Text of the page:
Sunday, August 3, 2014
Movie Review - Guardians of the Galaxy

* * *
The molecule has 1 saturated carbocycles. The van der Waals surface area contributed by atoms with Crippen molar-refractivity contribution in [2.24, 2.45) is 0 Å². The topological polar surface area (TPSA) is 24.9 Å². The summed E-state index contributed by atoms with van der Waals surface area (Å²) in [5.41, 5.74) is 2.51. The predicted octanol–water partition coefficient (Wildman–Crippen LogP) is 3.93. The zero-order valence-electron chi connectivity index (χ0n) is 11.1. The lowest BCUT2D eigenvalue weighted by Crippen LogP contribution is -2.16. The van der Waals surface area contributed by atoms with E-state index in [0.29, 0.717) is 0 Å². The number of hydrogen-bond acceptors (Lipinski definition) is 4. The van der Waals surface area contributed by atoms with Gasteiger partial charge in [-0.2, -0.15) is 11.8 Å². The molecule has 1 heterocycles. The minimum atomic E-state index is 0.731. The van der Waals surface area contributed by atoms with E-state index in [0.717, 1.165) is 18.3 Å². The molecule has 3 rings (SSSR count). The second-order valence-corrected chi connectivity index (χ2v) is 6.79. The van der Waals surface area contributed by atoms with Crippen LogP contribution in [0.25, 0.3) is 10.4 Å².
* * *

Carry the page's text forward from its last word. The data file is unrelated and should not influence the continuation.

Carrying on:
Guardians of the Galaxy is the latest offering from Marvel Studios. Unlike all the other Marvel releases it does not center on any of the big names like Iron Man, Thor, or Captain America. The Guardians have been a third-tier act for Marvel; the comic book series has been canceled and re-started more than once, and other than showing up on an episode or two of the Marvel animated series Avengers: Earth's Mightiest Heroes and Avengers Assemble, they have been a small potatoes collection of characters with a cult following at best. So for Marvel to go with them for a major motion picture looked like a real gamble, and a sign that Marvel had run out of household names for future films. The Guardians are a ragtag quintet consisting of one Earthling, Peter Quill aka Star Lord and four aliens including a walking, talking tree named Groot and a walking, talking raccoon named Rocket. The only way this movie got made is if Marvel itself is doing the backing, which it is. This would be the equivalent of doing a baseball movie about middle relievers. On paper it looks like you're asking for trouble. But at the same time there's opportunity. Since the Guardians are not high level characters that everybody knows about, you don't have to deal with all knowing fanboys scrutinizing every detail or pretentious movie critics comparing it to the stories about the same characters they saw decades ago (this is a major stumbling block to movies with Batman and Superman; too many critics want their Christopher Reeve movies and their Adam West TV shows instead of the current films and it shows in their reviews). You have lots of freedom to just come up with a good story and a good movie. Now yes, even these characters have some traits you have to stick to, but it's not the same as having to start Captain America in World War 2 or with Bruce Wayne losing his parents. The timing is perfect, too; since the Avengers film in 2012 there hasn't been a Marvel film that wasn't a sequel of some kind (Iron Man 3, Thor: the Dark World and Captain America: the Winter Soldier). Critics are openly lamenting about there being too many superhero films and the hipster set is already writing thinkpieces about how we're at peak superhero. If there was ever a need to show something unique, this was it.